Each class in design is implemented by coding it in a programming language or by using a pre-existing component. Exactly what a class in design corresponds to depends on the programming language. For example, in object-oriented languages such as C++ and Java, a design class corresponds to one or several classes. In Visual Basic, a design class corresponds to one component of a specific type; for example, class module, form, or control. In Ada, a design class corresponds to one or several tagged types defined in an Ada-package.
The design model can be more or less close to the implementation model depending on how you map its classes to classes or similar constructs in the implementation language. For example, you may give each design class a 1:1 relation to an implementation class. This will lead to a design model with a seamless traceability to the implementation model, which is appropriate in round-trip-engineering environments.
Another alternative is to let a design class be an abstraction of several implementation classes. When using this approach, we recommend that you map each design class to one "head" class that, in turn, can use several "help" classes to perform its behavior. You can use "help" classes to implement a complex attribute or to build a data structure that you need for the implementation of an operation. In design, you need not model the "help" classes and you need to model only some of the attributes, relationships, and operations defined by the head class, as long as the model fulfills its purpose and is a good abstraction of the source code. You should decide before the design starts how classes in the design model should relate to implementation classes and capture that in the Design Guidelines.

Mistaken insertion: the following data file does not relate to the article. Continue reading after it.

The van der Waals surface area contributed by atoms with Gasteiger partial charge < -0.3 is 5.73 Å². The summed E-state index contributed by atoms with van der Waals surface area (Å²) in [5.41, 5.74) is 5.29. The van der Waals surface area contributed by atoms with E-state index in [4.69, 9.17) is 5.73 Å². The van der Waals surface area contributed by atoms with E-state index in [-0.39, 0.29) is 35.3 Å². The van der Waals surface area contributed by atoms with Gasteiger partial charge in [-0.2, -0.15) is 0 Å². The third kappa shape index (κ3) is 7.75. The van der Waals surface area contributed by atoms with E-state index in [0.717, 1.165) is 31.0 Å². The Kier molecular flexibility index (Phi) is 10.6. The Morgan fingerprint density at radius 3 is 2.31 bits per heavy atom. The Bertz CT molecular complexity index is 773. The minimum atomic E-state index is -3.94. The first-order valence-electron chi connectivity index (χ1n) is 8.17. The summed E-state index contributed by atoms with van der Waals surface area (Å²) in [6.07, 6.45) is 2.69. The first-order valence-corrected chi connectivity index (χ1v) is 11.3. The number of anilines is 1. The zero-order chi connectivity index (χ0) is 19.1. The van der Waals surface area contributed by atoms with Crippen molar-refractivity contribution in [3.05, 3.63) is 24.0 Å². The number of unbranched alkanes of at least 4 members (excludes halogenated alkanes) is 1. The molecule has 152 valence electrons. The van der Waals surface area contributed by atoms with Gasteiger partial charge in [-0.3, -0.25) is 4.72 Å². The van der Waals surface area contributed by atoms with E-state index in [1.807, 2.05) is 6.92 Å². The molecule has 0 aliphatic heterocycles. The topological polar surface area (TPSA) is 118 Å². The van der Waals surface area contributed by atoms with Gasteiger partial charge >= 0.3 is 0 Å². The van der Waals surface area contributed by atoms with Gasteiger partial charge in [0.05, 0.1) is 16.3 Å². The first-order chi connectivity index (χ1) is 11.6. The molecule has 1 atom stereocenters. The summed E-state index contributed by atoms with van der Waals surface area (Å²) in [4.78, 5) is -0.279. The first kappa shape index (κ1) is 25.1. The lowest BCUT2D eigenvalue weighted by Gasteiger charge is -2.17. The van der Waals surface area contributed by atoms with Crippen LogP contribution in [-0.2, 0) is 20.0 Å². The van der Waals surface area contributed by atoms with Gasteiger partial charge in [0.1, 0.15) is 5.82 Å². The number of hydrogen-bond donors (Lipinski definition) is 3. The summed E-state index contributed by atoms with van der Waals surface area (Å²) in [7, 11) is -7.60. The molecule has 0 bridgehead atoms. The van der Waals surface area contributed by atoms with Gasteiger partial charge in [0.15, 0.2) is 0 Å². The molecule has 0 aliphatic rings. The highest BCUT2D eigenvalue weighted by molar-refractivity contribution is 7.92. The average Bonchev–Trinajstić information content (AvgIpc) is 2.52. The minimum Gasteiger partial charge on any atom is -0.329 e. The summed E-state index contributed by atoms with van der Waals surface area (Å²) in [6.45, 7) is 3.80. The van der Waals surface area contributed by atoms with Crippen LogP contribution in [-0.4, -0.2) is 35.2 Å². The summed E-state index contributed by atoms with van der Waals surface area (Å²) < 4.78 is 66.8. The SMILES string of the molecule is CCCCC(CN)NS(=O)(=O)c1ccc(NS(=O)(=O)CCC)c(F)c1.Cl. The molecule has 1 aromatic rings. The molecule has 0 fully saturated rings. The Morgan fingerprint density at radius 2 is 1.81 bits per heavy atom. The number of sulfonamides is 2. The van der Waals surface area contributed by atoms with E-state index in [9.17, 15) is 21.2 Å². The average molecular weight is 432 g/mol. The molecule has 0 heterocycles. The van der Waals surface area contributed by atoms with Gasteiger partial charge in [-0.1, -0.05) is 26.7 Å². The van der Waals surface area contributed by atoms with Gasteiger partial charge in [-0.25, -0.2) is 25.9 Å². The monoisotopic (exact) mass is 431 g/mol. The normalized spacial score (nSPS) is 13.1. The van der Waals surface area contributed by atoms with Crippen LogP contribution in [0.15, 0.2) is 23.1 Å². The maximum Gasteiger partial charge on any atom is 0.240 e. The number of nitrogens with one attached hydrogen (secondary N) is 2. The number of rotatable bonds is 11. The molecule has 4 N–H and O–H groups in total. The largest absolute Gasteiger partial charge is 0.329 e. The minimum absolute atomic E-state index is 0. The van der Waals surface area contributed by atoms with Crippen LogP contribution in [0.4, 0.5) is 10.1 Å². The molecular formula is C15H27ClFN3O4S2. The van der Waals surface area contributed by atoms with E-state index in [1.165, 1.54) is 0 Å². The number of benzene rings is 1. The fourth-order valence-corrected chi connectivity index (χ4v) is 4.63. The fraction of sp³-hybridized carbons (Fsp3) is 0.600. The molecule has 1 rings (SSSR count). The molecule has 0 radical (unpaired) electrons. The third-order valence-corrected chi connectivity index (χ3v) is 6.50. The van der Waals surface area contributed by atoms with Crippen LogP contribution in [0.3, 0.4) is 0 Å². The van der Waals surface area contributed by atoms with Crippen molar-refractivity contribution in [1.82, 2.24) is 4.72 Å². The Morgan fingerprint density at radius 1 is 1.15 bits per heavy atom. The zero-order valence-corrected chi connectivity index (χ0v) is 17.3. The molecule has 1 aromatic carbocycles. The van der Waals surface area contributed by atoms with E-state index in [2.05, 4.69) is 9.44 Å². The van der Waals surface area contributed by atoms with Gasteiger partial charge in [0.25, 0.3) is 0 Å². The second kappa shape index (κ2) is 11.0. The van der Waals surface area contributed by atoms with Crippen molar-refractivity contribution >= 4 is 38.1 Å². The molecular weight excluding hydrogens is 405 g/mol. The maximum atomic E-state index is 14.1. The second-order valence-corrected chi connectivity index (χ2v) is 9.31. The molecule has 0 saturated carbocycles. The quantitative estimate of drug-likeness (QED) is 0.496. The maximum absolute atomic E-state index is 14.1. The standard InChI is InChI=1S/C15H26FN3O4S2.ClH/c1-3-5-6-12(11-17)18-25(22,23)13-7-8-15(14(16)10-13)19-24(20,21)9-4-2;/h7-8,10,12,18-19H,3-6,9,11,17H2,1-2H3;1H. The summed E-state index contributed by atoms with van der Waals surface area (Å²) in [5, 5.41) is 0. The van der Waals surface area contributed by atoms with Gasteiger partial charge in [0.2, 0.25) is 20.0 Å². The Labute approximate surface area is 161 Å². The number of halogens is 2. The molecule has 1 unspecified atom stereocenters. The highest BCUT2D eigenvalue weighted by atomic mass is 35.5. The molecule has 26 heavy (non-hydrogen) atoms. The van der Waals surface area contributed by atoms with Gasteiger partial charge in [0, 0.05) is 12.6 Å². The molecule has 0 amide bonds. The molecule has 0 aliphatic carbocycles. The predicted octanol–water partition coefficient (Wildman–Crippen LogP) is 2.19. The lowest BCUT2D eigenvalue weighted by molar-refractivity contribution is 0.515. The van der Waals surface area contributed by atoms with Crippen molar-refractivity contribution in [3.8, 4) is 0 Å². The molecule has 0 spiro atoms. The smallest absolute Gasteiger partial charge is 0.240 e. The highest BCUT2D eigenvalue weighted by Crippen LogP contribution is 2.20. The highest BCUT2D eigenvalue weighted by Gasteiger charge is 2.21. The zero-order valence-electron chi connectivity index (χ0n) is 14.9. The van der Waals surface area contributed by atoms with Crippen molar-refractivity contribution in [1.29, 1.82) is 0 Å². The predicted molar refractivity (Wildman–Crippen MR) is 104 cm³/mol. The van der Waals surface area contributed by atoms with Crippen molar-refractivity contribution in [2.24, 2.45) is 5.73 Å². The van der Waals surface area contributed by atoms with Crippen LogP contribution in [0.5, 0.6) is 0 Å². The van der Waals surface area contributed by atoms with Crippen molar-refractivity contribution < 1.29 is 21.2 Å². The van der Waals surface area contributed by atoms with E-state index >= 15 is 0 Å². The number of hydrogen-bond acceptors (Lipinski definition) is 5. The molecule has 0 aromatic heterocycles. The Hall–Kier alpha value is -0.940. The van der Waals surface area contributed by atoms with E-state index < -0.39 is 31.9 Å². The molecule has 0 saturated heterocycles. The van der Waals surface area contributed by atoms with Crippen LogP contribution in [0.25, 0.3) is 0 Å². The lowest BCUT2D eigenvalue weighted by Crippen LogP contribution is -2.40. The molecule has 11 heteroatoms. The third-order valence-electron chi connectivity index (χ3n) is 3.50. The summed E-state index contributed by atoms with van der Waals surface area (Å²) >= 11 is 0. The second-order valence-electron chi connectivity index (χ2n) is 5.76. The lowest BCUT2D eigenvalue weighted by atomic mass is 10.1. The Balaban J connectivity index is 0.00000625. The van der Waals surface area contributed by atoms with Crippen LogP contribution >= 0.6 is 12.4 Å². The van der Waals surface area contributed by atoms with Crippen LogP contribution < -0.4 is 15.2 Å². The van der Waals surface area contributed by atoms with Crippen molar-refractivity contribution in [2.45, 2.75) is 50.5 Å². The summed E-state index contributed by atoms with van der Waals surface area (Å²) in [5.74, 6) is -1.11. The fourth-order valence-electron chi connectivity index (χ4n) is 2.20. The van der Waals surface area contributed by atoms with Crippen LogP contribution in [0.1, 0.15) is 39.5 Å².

In many programming languages it is possible to separate the class interface from its implementation and eventually place them in separate files. For example, the common style in C++ is to place the interface of a class in a header (.h) file and the implementation of the class in a .cpp file. Ada has the concept of package specification and package body, and of subprogram specification and subprogram body.
Each programming language may offer a number of features that are difficult
to "fit" in a general process framework. For example, in C++ concepts
such as virtual base classes, "const" attributes and methods, abstract
methods, friends, and so on have no direct equivalent in other languages.
Conversely, the programming language might have some limitations as to what can
be easily represented. The implementation discipline aims at this general
framework for all object-oriented languages. However, you
need to specialize the implementation discipline to really use all the possibilities
and to handle the limitations of each programming language.